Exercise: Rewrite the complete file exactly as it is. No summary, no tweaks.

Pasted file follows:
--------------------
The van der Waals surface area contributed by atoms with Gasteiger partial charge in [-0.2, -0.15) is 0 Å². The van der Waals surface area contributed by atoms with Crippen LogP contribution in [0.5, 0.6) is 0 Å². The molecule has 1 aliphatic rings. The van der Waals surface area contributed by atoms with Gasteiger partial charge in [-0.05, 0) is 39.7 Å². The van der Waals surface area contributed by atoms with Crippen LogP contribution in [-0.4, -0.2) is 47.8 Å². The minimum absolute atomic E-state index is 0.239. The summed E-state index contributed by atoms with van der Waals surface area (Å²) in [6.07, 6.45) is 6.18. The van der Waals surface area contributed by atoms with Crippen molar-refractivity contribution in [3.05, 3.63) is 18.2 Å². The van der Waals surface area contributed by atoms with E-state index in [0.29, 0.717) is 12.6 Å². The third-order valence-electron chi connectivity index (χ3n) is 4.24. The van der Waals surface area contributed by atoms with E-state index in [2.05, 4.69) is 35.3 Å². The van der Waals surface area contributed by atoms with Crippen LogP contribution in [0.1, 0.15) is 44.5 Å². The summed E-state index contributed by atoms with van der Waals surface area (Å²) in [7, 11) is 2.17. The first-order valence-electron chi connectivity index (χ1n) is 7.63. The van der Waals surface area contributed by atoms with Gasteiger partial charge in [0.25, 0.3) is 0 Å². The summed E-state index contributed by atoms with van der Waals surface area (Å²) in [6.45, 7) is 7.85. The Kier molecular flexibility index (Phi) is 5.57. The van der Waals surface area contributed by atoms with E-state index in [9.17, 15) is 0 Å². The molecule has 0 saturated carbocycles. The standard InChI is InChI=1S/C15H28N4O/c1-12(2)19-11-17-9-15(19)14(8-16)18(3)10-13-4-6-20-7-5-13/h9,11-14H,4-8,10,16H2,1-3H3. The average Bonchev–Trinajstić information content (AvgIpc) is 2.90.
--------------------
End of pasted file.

The van der Waals surface area contributed by atoms with Gasteiger partial charge in [-0.2, -0.15) is 0 Å². The van der Waals surface area contributed by atoms with Crippen LogP contribution in [0.5, 0.6) is 0 Å². The molecule has 1 aliphatic rings. The van der Waals surface area contributed by atoms with Gasteiger partial charge in [-0.05, 0) is 39.7 Å². The van der Waals surface area contributed by atoms with Crippen LogP contribution in [-0.4, -0.2) is 47.8 Å². The minimum absolute atomic E-state index is 0.239. The summed E-state index contributed by atoms with van der Waals surface area (Å²) in [6.07, 6.45) is 6.18. The van der Waals surface area contributed by atoms with Crippen molar-refractivity contribution in [3.05, 3.63) is 18.2 Å². The van der Waals surface area contributed by atoms with E-state index in [0.29, 0.717) is 12.6 Å². The third-order valence-electron chi connectivity index (χ3n) is 4.24. The van der Waals surface area contributed by atoms with E-state index in [2.05, 4.69) is 35.3 Å². The van der Waals surface area contributed by atoms with Crippen LogP contribution in [0.1, 0.15) is 44.5 Å². The summed E-state index contributed by atoms with van der Waals surface area (Å²) in [7, 11) is 2.17. The first-order valence-electron chi connectivity index (χ1n) is 7.63. The van der Waals surface area contributed by atoms with Gasteiger partial charge in [0.25, 0.3) is 0 Å². The summed E-state index contributed by atoms with van der Waals surface area (Å²) in [6.45, 7) is 7.85. The Kier molecular flexibility index (Phi) is 5.57. The van der Waals surface area contributed by atoms with E-state index in [9.17, 15) is 0 Å². The molecule has 0 saturated carbocycles. The standard InChI is InChI=1S/C15H28N4O/c1-12(2)19-11-17-9-15(19)14(8-16)18(3)10-13-4-6-20-7-5-13/h9,11-14H,4-8,10,16H2,1-3H3. The average Bonchev–Trinajstić information content (AvgIpc) is 2.90.